Monday, January 3, 2011

DVD Reviews

Iron Man 2:
Robert Downey Jr. returns in his role as the wealthy inventor whose revolutionary technology has “privatized peace.” The US state, of course, see this as a threat to their protection racket and plots to force Downey to turn over his technology to them.

Pig Hunt:
A group of young friends travel to the northern California wilds to hunt wild hogs. They wind up terrorized by a giant man-killing hog that is also worshipped by a group of naked, drug crazed hippies. Oooo-kay. This one is only for those with an insatiable appetite for goofy creature features.
Not recommended

A France-based drama about a young boy who is pushed to extremes to keep his father from being deported.

Frontline- Digital Nation:
A very interesting look at how the digital world of the internet and instant communication has changed how we live. Some good information on how you may use the technology without losing your humanity.

Smothers Brothers Comedy Hour- The Best of Season 2:
I have fond memories of watching the prime time Smother Brothers show while a young teen. I vividly recall how the whole family enjoyed it, even when some of its material was a bit controversial at the time. These episodes aired in 1967-68. The brother’s stand up is still funny, but most of their more extensive skits come across a bit lame. It’s was fun to see some of the more popular rock groups of the time, even though some of their performances are lip synched. The Who’s famous and destructive appearance is here. The musical highlight- Pete Seeger performing his previously banned “Big Muddy.” Some guests to be enjoyed- Pat Paulsen, Leigh French, Don Knotts and Don Rickles.

The X-Files, Seasons 1-9:
I was a big fan of the X-Files during its television run and it was quite enjoyable to review all 200-plus episodes; some I remember, many I don’t and probably hadn’t seen. All are wonderful, finely crafted, and imaginative stories about alien abduction and invasion, the paranormal, and various government conspiracies. With the X-Files, you could always count on excellent direction and movie quality production values, all to help remind you “the truth is out there.”

Two young woman teachers, one an Orthodox Jew, the other a Muslim become fast friends and work to deal with the cultural and religious tensions between their families, as well as both religion’s tradition of arranged marriages.

Toy Story 3:
More fun and creative brilliance from the geniuses at Pixar. A great, well selected cast executing another solid story line.

Two journalists, embedded with a US Army platoon in Afghanistan, record life and death during a fifteen month deployment in one of the most dangerous valleys in the country. It’s all here in full view; the arrogance, the ignorance, the bureaucratic foul-ups and ultimate futility of an imperialist military occupation. Ultimately, when their deployment ends, nothing is accomplished but creating martyrs and more enemies.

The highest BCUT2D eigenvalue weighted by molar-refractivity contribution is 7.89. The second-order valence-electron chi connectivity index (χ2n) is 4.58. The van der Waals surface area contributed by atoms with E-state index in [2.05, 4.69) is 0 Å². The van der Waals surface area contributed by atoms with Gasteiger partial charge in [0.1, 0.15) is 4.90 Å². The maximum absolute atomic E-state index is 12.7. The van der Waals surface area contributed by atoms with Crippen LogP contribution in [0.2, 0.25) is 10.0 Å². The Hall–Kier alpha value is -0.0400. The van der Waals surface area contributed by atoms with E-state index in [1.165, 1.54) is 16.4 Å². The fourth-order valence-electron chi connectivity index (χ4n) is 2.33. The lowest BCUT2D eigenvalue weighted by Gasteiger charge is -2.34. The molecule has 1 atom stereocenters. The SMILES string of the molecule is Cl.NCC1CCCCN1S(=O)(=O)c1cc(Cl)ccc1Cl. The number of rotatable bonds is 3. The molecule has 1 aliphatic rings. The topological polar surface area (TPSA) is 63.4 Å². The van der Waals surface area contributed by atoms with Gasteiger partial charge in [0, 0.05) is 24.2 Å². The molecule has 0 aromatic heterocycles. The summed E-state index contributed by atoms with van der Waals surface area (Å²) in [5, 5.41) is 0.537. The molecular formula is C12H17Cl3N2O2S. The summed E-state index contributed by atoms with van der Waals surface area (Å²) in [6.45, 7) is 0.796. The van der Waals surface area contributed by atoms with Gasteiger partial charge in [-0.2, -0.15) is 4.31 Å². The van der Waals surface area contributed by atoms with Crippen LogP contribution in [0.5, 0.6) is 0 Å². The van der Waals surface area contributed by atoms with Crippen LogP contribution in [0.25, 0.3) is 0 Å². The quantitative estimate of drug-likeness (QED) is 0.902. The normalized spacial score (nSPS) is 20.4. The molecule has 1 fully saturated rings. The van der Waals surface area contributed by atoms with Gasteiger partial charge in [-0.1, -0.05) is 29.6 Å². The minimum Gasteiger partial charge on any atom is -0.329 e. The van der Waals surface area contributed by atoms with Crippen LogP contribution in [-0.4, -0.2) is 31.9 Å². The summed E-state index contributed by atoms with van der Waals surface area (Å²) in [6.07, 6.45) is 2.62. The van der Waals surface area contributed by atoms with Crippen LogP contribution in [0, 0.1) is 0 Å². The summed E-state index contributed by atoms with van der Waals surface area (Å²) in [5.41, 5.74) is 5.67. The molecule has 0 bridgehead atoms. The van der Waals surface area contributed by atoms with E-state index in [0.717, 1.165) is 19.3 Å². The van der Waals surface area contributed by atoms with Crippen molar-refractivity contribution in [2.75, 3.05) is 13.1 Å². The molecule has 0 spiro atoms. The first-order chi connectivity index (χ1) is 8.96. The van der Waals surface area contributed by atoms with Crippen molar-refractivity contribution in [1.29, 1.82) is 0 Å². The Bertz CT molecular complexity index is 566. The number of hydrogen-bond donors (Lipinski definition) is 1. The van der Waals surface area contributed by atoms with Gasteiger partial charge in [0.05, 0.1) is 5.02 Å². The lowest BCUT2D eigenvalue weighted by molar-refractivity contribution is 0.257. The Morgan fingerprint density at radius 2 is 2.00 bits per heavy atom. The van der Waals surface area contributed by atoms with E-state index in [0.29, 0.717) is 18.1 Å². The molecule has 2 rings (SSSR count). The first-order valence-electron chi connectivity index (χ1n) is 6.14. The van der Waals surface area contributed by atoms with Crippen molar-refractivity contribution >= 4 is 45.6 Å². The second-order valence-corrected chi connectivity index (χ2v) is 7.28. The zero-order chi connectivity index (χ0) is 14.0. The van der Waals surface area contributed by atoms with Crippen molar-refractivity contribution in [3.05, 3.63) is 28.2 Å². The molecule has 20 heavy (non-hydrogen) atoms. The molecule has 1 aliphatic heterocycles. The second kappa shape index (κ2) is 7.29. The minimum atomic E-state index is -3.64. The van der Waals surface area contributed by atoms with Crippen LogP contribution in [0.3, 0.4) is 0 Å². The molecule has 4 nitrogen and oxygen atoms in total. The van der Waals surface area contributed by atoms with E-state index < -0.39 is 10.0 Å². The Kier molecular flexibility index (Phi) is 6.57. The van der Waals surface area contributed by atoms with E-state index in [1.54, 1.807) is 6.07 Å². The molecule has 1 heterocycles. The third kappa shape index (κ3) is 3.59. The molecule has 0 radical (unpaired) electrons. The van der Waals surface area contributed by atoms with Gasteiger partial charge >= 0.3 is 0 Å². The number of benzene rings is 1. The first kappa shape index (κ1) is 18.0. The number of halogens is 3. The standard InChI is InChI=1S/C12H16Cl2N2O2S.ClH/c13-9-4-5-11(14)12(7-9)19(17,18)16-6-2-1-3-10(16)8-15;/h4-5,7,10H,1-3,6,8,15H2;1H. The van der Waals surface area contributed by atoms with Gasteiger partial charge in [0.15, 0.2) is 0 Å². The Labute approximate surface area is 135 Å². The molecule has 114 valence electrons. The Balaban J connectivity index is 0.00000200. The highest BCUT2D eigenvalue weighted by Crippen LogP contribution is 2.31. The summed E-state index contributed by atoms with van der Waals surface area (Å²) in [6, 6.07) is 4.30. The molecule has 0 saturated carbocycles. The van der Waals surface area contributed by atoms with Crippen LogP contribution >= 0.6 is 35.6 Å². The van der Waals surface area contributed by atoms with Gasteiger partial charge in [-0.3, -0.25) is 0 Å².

Harlan- In the Shadow of Jew Suss:
This German documentary takes a look at the life and work of German film maker Viet Harlan who was tried for crimes against humanity for his 1940 Nazi propaganda film, Jew Suss.

Shrek Forever After:
The final installment of the Shrek legacy. More animated genius to be enjoyed by all ages.

Generation Kill:
This HBO series follows a Marine recon unit during the 2003 US invasion of Iraq, based a on a book written by a Rolling Stone writer embedded with the unit. Superb acting and writing throughout, including some of the funniest, wittiest dialogue I’ve heard in any TV miniseries or movie. It was also encouraging to see individualism represented here among the characters (based on real people) despite serving an institution requiring a collective conscious.

Invisible Empire- A New World Order:
Alex Jones compadre, Jason Bermas takes a long, detailed and well researched look at the global elites who have worked and conspired to rule the individual lives of millions.

The People vs. Larry Flynt:
This 1996 film stars Woody Harrelson as the smut king who boldly challenged the establishment. Whatever you may think of Flynt’s enterprise, you have to admire his defense of free individual expression and his exposing the hypocrisy of violent, puritanical religious extremists.

Older Than America:
An Indian woman in Minnesota starts having visions that ultimately help to expose the crimes committed against Indian children at a Catholic run boarding school. Not the best executed film but worth seeing if you had no idea how the institutional churches attempted to whitewash young Indian minds to “kill the Indian to save the man.”

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